Training New Divers

We had two beginners today.  The rest of the crowd included one of their fathers, Peter K., and two civilians.  That made the site decision easy because it would need to accommodate the just-getting-started folks.  The two civilians were good eggs, Paul S. and LD, who are always willing to go anywhere.  It turned out that Kettle Island beach would be calm enough for the newbees and everyone else could get wet at the west side of the island, but within sight of the beach.  The Captain stayed alert while Pete and Pat herded scubas and drove the boat.  Veronica and I were beaching it with the students.

There were dark skies but with no wind and a flat calm sea.  Not a breath of air was stirring as we paddled into the beach.  That made it easy to perform skills in waist-deep water.  The visibility was about 15-20 feet just off the pebbley shore.  In fact, there was kind of a steep drop off as the bottom transitioned to muddy sand from the pebbles.  But the tide was coming in and we could easily moor the inflatable and divers flag with just a 5 pound weight on the end of the painter.

Everyone did great in clearing their ears and learning to breathe from the scuba unit without a mask in the 55 degree salty water.  This assists them when it comes to mask clearing, I think.  It’s just hard to do it when the cold water makes you feel like gasping as it washes over your eyes and nose.  We donned our tanks and made short forays out into the 20 feet zone to circle large boulders that housed lobsters, green crabs, hermit crabs, and little fish.  Bobby got to practice retrieving a lost fin and a slip-sliding weight belt, while Greg got to practice towing stuff, turning on another diver’s air (mine), and wrestling scuba gear out of or into the inflatable.  On the bottom, we saw the shed carapace of a lobster that had molted and moon snails that retracted their gray mantle slowly as you held them on your palm.  Bobby pointed out a teeny flounder that was no bigger than your little fingernail.  I would have missed it.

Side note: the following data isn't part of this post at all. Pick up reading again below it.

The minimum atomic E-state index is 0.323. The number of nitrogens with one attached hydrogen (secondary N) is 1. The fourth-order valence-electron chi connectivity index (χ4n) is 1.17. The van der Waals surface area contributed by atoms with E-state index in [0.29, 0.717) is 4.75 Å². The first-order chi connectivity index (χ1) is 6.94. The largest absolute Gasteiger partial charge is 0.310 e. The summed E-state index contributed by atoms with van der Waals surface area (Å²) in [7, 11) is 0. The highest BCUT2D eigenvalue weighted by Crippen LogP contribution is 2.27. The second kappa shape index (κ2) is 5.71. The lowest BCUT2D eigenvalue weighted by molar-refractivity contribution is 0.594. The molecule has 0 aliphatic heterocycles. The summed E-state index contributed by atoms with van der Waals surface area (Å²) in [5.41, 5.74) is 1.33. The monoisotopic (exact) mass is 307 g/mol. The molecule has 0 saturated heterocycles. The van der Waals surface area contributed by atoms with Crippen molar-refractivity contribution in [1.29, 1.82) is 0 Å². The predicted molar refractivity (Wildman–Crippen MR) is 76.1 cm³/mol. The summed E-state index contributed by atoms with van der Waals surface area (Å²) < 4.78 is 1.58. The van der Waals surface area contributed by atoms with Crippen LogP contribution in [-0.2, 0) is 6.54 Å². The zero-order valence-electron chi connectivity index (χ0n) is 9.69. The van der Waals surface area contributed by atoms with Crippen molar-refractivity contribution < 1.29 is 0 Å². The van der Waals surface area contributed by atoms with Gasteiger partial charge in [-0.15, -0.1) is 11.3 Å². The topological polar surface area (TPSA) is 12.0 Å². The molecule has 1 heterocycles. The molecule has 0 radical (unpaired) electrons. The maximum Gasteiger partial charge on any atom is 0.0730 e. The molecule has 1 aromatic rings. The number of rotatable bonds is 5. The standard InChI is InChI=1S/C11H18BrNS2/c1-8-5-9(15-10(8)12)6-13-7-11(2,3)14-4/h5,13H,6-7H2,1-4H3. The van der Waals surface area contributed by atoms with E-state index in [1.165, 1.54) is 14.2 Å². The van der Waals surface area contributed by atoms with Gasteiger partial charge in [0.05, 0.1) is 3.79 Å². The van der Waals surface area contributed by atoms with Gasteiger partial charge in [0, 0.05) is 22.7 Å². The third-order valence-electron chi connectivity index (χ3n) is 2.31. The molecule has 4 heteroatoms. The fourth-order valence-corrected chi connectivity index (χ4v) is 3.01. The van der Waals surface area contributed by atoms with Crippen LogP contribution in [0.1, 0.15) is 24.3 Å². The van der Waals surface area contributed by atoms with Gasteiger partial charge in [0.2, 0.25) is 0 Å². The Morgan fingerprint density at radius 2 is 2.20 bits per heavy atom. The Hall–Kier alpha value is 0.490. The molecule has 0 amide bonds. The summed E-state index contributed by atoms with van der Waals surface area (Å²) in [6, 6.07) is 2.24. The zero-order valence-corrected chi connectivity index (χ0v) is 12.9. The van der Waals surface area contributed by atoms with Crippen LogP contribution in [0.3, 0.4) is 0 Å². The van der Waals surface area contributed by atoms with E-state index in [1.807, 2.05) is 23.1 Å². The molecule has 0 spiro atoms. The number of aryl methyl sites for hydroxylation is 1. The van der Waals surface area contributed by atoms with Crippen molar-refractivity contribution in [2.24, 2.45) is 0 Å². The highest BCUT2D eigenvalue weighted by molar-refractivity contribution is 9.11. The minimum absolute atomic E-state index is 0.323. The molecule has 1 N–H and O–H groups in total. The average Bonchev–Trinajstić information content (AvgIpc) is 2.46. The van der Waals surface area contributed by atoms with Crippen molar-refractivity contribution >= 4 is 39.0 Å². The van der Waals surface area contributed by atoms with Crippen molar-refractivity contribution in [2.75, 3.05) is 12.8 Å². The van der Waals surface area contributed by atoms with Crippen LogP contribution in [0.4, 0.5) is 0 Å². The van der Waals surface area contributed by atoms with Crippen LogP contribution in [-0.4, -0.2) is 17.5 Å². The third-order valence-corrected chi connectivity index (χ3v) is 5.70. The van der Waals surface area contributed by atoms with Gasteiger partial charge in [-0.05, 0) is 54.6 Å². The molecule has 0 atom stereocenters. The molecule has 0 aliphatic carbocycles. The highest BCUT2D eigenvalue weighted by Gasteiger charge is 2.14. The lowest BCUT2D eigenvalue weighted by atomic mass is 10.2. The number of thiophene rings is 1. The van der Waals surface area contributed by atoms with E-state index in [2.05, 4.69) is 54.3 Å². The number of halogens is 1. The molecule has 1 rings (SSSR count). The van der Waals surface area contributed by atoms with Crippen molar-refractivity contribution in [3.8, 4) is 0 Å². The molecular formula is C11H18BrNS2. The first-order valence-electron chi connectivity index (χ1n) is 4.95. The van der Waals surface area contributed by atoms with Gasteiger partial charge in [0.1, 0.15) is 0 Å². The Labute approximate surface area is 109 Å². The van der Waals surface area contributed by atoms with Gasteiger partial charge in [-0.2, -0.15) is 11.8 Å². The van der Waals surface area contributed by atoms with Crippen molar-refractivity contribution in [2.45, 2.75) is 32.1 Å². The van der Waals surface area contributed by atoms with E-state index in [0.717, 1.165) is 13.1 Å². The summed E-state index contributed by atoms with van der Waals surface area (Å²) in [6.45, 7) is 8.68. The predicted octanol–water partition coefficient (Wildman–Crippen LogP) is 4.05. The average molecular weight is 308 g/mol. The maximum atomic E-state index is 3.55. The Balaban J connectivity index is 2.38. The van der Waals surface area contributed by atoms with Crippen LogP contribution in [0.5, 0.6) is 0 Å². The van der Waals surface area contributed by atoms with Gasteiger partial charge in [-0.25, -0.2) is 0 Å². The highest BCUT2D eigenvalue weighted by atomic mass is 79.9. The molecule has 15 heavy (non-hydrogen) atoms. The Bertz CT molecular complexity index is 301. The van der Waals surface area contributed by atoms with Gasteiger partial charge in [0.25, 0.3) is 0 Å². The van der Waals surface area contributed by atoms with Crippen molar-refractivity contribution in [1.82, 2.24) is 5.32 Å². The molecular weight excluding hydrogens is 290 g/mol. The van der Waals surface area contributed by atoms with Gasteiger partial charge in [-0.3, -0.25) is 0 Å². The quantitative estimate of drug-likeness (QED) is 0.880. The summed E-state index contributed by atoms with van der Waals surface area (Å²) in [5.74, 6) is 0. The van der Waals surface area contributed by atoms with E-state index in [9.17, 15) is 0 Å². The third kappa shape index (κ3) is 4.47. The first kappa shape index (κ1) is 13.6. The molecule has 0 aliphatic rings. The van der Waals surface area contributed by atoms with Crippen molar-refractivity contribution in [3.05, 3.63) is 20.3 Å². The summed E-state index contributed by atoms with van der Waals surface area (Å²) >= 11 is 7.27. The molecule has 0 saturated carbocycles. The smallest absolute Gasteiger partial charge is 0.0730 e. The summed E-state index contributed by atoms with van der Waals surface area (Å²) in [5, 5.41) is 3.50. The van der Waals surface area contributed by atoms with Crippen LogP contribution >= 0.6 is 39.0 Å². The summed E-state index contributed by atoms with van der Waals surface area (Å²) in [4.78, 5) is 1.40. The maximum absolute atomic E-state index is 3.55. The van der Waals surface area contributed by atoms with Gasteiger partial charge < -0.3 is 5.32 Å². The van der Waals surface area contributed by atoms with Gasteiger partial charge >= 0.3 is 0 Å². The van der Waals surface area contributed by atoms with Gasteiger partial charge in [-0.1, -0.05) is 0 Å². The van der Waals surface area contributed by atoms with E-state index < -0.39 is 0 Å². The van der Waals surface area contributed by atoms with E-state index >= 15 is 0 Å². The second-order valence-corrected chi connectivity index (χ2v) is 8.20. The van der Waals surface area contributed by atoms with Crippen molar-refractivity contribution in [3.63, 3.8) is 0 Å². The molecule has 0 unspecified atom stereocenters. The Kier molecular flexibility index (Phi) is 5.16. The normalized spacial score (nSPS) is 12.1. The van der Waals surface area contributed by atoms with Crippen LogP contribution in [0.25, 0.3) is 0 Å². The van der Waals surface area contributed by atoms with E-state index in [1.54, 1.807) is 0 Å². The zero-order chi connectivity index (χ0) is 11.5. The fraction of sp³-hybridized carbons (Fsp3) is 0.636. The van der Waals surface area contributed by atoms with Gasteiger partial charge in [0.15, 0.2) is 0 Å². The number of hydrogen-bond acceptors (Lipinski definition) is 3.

When we’d spent about an hour playing around in the beach front area, we decided we’d swim over to meet the Easy Diver where it was moored about 1/8 of a mile away to get warmed up.  All our scuba gear was back in the inflatable and we lazed along on our backs, using just our swim fins.  Bobby K. and Greg B. were comfortable and talkative as we moved along together, listening to the voices coming over the water from the other divers getting back onto the big boat.  They powered over to meet us and we gave each other great gobs of glory for our fin swim efforts.

Since Peter K. had to catch a plane at 6 PM, we agreed that we’d be “one and done.”

We had good fun.

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